In February of 2017, the plaintiff sued the shooting range and the employee who performed the inspection. The parties submitted an agreed-upon scheduling order, which was approved in April. The order provided a date by which all experts must be designated. In June of 2017, more than 90 days after the suit was filed, the defendants filed a motion to dismiss, based on section 128.053 of the Texas Civil Practice and Remedies Code. This section requires that a plaintiff suing a shooting range must serve an expert report on the defendants within 90 days of the original filing, unless that deadline is extended by written agreement. If a plaintiff fails to do so, their suit can be dismissed with prejudice. The defendants argued that the plaintiffs had not served them with an expert witness within 90 days, and thus the suit must be dismissed. The plaintiffs, on the other hand, argued that the scheduling order extended the deadline, even though it did not mention section 128.053.

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Photo Credit: KRIS TV

(February 20, 2020 Aransas Pass, TX) A 2-year-old girl fell into a septic tank Wednesday evening of the 19th at the Paradise Lagoons RV Resort in Aransas Pass.  The child identified as Charleigh Nicole Nelson had been walking on the lid of the tank when she fell in.

Rescue attempts were made by both family and neighbors, but they were unsuccessful.  The Rockport and Fulton Volunteer Fire Departments along with Aransas Pass FD were called out but they were also unable to rescue the toddler.  The rescue turned into recovery by calling in the Ingleside Volunteer Fire Department who was able to reach the body by lowering a firefighter into a 2 foot wide hole with a specialized rope.  The tank itself was filled with over 2 feet of water in which the child had been submerged for over an hour.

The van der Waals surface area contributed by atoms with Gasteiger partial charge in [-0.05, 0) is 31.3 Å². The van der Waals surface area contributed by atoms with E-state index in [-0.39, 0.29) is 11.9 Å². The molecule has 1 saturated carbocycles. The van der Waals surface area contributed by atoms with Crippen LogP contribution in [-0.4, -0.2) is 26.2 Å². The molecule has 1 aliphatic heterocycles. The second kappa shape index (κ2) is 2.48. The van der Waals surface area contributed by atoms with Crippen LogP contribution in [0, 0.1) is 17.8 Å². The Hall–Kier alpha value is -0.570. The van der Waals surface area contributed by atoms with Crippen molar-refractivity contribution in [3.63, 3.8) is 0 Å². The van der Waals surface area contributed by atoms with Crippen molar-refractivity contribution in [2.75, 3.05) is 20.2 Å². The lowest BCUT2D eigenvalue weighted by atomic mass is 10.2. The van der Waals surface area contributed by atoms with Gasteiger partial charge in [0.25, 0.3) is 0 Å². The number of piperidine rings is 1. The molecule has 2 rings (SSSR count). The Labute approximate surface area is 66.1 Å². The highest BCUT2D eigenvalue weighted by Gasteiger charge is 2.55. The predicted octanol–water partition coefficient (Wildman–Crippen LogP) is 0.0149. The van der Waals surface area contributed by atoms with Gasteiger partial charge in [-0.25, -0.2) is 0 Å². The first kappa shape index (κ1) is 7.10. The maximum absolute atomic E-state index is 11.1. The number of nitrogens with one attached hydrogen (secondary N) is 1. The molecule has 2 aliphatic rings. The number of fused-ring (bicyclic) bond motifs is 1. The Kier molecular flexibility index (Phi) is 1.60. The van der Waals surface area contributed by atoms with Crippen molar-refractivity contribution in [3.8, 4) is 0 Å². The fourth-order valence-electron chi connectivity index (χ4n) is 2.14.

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Bryan, Texas, February 8, 2020:  A  second explosion happened at one of Chesapeake Energy’s oil wells in the Eagle Ford Shale just two weeks after a Jan. 29 deadly explosion at a Chesapeake Energy oil well site in nearby Burleson County. Three men were killed and one man was left hospitalized in the Burleson incident. Bryan Maldonado, 25, and Windell Beddingfield died in what is the deadliest oilfield accident since January 2018.

Authorities are investigating the accident which occurred about 1 a.m. Saturday at a storage tank on the company’s Luther lease off Sandy Point and Old San Antonio Roads in a rural area of Brazos County about eight miles northwest of Bryan.

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Photo Credit: KWTX

(BURLESON COUNTY, Texas,  Feb 3, 2020)  Three oil field contractors have died and another is still in the hospital after an oil well blowout and the resulting fire in Burleson County, Texas.

The accident happened at a well site near Deanville, on County Road 127 and FM 60,  southwest of Bryan on January 29th.  The Chesapeake Energy owned well was undergoing major maintenance operations by contractors employed by CC Forbes and Eagle Pressure Control when the explosion occurred.